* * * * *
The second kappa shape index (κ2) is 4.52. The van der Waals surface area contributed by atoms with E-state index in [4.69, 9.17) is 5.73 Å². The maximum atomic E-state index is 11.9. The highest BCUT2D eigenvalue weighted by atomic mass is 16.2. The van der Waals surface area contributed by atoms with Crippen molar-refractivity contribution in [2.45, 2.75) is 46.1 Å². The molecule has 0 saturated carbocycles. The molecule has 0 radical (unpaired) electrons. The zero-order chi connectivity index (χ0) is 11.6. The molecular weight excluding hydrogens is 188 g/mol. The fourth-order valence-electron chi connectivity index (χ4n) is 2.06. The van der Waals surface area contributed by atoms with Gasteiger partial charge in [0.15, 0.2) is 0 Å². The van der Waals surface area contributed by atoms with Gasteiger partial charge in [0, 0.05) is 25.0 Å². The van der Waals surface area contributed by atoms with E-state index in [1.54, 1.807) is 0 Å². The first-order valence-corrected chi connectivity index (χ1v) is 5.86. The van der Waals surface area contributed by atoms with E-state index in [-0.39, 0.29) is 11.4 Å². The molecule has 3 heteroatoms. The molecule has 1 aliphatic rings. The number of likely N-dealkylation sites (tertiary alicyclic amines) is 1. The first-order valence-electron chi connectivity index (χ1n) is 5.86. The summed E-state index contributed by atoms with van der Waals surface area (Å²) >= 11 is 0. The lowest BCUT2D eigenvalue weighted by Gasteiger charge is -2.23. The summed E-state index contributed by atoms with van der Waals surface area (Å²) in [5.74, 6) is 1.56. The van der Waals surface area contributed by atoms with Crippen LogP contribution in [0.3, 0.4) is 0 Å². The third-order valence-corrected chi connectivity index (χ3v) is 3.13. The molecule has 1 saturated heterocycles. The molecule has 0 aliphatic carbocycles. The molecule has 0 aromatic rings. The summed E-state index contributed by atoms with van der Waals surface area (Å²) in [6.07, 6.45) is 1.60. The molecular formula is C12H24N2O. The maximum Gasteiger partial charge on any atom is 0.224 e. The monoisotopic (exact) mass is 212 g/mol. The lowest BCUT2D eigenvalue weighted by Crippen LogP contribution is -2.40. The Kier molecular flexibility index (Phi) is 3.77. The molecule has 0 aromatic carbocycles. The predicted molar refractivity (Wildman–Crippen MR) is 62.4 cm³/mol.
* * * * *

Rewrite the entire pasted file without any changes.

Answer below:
The second kappa shape index (κ2) is 4.52. The van der Waals surface area contributed by atoms with E-state index in [4.69, 9.17) is 5.73 Å². The maximum atomic E-state index is 11.9. The highest BCUT2D eigenvalue weighted by atomic mass is 16.2. The van der Waals surface area contributed by atoms with Crippen molar-refractivity contribution in [2.45, 2.75) is 46.1 Å². The molecule has 0 saturated carbocycles. The molecule has 0 radical (unpaired) electrons. The zero-order chi connectivity index (χ0) is 11.6. The molecular weight excluding hydrogens is 188 g/mol. The fourth-order valence-electron chi connectivity index (χ4n) is 2.06. The van der Waals surface area contributed by atoms with Gasteiger partial charge in [0.15, 0.2) is 0 Å². The van der Waals surface area contributed by atoms with Gasteiger partial charge in [0, 0.05) is 25.0 Å². The van der Waals surface area contributed by atoms with E-state index in [1.54, 1.807) is 0 Å². The first-order valence-corrected chi connectivity index (χ1v) is 5.86. The van der Waals surface area contributed by atoms with E-state index in [-0.39, 0.29) is 11.4 Å². The molecule has 3 heteroatoms. The molecule has 1 aliphatic rings. The number of likely N-dealkylation sites (tertiary alicyclic amines) is 1. The first-order valence-electron chi connectivity index (χ1n) is 5.86. The summed E-state index contributed by atoms with van der Waals surface area (Å²) >= 11 is 0. The lowest BCUT2D eigenvalue weighted by Gasteiger charge is -2.23. The summed E-state index contributed by atoms with van der Waals surface area (Å²) in [5.74, 6) is 1.56. The van der Waals surface area contributed by atoms with Crippen LogP contribution in [0.3, 0.4) is 0 Å². The third-order valence-corrected chi connectivity index (χ3v) is 3.13. The molecule has 1 saturated heterocycles. The molecule has 0 aliphatic carbocycles. The molecule has 0 aromatic rings. The summed E-state index contributed by atoms with van der Waals surface area (Å²) in [6.07, 6.45) is 1.60. The molecular formula is C12H24N2O. The maximum Gasteiger partial charge on any atom is 0.224 e. The monoisotopic (exact) mass is 212 g/mol. The lowest BCUT2D eigenvalue weighted by Crippen LogP contribution is -2.40. The Kier molecular flexibility index (Phi) is 3.77. The molecule has 0 aromatic carbocycles. The predicted molar refractivity (Wildman–Crippen MR) is 62.4 cm³/mol.